US5500137A (en) * 1994-10-20 1996-03-19 The Procter & Gamble Company Fabric softening bar compositions containing fabric softener and enduring perfume
US5510042A (en) * 1994-07-08 1996-04-23 The Procter & Gamble Company Fabric softening bar compositions containing fabric softener, nonionic phase mofifier and water
US5668094A (en) * 1996-02-26 1997-09-16 The Procter & Gamble Company Fabric softening bar compositions containing fabric softener and enduring perfume
WO1998024963A1 (en) * 1996-12-06 1998-06-11 The Procter & Gamble Company Tablet dispensing device
US5815961A (en) * 1996-06-26 1998-10-06 Whirlpool Corporation Clothes treating cabinet with inflatable hanger
JP2809698B2 (en) 1988-05-18 1998-10-15 ザ、プロクター、エンド、ギャンブル、カンパニー Method and apparatus for cleaning the laundry by machine with granular products
JP2871723B2 (en) 1988-05-18 1999-03-17 ザ、プロクター、エンド、ギャンブル、カンパニー The method of washing in machines that use particulate product
US20020107540A1 (en) * 2001-01-23 2002-08-08 Whalen Mark J. Endourethral device & method
US6467981B1 (en) * 1998-07-03 2002-10-22 L'oreal Application for a dispersible substance, an assembly including such an applicator, and a method
US20020161088A1 (en) * 2001-01-31 2002-10-31 Kochvar Kelly Ann Rapidly dissolvable polymer films and articles made therefrom
US20030096899A1 (en) * 1996-02-14 2003-05-22 Pearce Tony M. Cushioning devices, gelatinous elastomer materials, and devices made therefrom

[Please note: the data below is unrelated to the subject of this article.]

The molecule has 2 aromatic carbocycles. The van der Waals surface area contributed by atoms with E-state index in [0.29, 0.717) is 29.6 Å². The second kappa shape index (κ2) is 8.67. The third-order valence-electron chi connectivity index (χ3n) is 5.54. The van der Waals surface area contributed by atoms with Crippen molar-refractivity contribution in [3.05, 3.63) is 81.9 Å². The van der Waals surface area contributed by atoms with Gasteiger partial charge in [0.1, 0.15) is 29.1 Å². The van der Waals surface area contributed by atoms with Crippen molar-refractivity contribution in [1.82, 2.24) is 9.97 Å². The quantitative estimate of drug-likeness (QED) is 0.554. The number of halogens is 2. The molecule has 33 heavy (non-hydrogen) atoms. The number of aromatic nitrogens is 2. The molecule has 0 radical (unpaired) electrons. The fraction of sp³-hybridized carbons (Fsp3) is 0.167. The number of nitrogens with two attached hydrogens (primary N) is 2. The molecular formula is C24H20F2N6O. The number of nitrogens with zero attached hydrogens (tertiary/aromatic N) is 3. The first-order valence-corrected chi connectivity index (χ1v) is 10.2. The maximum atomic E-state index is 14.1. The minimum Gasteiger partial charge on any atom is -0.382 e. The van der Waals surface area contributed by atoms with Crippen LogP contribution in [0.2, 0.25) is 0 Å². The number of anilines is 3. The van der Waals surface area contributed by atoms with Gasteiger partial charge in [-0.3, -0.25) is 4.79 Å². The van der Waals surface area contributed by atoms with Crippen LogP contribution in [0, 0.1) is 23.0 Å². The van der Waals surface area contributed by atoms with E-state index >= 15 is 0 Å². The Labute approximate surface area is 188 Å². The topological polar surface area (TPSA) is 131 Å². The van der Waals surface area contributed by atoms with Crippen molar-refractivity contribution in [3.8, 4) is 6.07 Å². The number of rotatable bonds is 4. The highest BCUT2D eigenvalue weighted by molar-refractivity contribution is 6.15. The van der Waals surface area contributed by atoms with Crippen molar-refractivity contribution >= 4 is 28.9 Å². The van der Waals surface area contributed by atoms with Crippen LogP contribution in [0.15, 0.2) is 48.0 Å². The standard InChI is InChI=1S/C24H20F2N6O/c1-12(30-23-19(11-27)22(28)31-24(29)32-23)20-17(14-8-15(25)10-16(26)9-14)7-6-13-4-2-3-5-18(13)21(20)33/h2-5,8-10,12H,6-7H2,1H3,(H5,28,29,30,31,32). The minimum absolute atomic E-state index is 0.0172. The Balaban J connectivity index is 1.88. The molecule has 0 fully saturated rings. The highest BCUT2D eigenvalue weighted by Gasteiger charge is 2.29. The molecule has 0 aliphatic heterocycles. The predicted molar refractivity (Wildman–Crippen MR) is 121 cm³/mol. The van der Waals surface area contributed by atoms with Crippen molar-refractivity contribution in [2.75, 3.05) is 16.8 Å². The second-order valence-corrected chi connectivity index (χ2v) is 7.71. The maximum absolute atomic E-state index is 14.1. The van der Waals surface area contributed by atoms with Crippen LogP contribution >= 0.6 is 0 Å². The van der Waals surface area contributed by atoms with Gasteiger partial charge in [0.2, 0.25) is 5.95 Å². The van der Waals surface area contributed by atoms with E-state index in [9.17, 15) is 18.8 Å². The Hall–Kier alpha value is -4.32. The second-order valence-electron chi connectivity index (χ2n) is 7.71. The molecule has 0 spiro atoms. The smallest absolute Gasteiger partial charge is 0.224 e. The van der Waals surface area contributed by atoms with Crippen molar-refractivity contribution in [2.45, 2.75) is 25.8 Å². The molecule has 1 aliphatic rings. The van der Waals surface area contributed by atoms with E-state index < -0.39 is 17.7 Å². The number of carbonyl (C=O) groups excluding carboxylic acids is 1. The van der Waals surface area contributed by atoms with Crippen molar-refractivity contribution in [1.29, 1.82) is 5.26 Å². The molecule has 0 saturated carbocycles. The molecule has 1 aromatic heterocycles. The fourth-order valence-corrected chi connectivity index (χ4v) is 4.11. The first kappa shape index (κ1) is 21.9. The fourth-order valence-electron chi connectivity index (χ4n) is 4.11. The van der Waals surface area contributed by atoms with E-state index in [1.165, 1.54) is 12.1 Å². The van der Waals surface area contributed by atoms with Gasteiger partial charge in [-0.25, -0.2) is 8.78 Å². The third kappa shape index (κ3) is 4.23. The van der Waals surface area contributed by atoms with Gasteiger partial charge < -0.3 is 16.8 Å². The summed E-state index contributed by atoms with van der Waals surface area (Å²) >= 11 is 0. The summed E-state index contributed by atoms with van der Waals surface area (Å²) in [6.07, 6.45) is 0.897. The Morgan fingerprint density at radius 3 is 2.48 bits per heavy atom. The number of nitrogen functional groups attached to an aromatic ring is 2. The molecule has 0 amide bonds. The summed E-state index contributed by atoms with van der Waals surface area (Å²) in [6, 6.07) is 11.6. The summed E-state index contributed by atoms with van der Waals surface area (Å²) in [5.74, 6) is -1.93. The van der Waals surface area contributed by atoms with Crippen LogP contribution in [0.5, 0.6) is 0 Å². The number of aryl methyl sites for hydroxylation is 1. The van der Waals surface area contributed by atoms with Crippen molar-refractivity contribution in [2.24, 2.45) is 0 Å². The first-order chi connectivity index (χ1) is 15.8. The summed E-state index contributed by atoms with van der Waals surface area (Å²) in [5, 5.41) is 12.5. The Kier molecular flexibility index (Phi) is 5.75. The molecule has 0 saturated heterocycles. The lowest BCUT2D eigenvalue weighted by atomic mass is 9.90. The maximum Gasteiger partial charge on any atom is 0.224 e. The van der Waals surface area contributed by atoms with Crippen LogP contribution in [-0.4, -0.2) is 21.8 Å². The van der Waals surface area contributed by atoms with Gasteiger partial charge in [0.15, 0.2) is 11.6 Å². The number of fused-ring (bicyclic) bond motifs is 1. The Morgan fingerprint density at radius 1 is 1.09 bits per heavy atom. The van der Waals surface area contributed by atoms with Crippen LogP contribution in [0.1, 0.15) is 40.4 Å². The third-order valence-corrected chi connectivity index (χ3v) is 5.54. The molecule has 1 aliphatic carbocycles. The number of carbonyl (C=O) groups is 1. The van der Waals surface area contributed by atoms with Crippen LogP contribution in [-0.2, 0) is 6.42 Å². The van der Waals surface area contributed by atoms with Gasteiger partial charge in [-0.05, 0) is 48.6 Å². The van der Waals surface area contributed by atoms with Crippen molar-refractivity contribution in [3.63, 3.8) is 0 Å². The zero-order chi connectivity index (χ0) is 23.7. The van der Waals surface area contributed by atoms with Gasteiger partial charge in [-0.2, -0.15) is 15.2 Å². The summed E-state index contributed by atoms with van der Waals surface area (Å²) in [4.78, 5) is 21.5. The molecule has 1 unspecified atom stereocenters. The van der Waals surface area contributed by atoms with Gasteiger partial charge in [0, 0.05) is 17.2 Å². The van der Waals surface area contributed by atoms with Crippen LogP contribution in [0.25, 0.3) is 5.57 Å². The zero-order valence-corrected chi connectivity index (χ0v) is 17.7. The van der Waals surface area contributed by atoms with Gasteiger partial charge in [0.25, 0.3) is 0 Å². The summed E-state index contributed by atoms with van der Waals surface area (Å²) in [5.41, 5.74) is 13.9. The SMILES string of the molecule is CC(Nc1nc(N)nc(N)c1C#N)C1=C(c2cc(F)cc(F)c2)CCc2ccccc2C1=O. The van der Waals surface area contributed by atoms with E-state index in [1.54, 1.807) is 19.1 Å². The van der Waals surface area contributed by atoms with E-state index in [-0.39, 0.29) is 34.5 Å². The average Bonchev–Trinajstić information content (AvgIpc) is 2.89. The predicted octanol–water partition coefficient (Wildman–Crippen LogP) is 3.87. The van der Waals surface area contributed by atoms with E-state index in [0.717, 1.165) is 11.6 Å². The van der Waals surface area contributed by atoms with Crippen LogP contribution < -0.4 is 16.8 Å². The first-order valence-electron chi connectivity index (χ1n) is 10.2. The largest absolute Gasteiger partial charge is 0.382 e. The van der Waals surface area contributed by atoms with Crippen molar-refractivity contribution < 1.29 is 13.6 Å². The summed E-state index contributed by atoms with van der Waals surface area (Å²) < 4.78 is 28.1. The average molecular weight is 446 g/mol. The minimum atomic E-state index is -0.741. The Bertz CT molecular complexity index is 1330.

US20030133737A1 (en) * 2001-12-11 2003-07-17 Kristell Le Moing Applicator assembly, applicator system, and method of using the applicator assembly
US20030142963A1 (en) * 2002-01-29 2003-07-31 Sylvain Nadeau Limited-pool random frequency for DC brush motor low frequency PWM speed control
US20040167056A1 (en) * 2002-04-10 2004-08-26 Lentsch Steven E. Fabric treatment compositions and methods for treating fabric in a dryer
US20040189868A1 (en) * 2003-03-24 2004-09-30 Sony Corporation And Sony Electronics Inc. Position and time sensitive closed captioning
US20040259750A1 (en) * 2002-04-22 2004-12-23 The Procter & Gamble Company Processes and apparatuses for applying a benefit composition to one or more fabric articles during a fabric enhancement operation
US6840694B2 (en) 2001-02-13 2005-01-11 L'oreal S.A. Applicator assembly, system and method
WO2005063959A1 (en) * 2003-12-23 2005-07-14 Unilever Plc Fabric conditioning kit
US20050192204A1 (en) * 2004-02-27 2005-09-01 Toan Trinh Multiple use fabric conditioning composition with improved perfume
US20050192203A1 (en) * 2004-02-27 2005-09-01 Toan Trinh Concave composition carrier for multiple use fabric conditioning article
US20050209116A1 (en) * 2004-03-19 2005-09-22 Edelman Elise T Fabric care article with improved scent identification
US20050217035A1 (en) * 2002-06-03 2005-10-06 Steiner William K Wrinkle deterring and textile cleaning processes and apparatuses
US6958313B2 (en) 2000-05-11 2005-10-25 The Procter & Gamble Company Highly concentrated fabric softener compositions and articles containing such compositions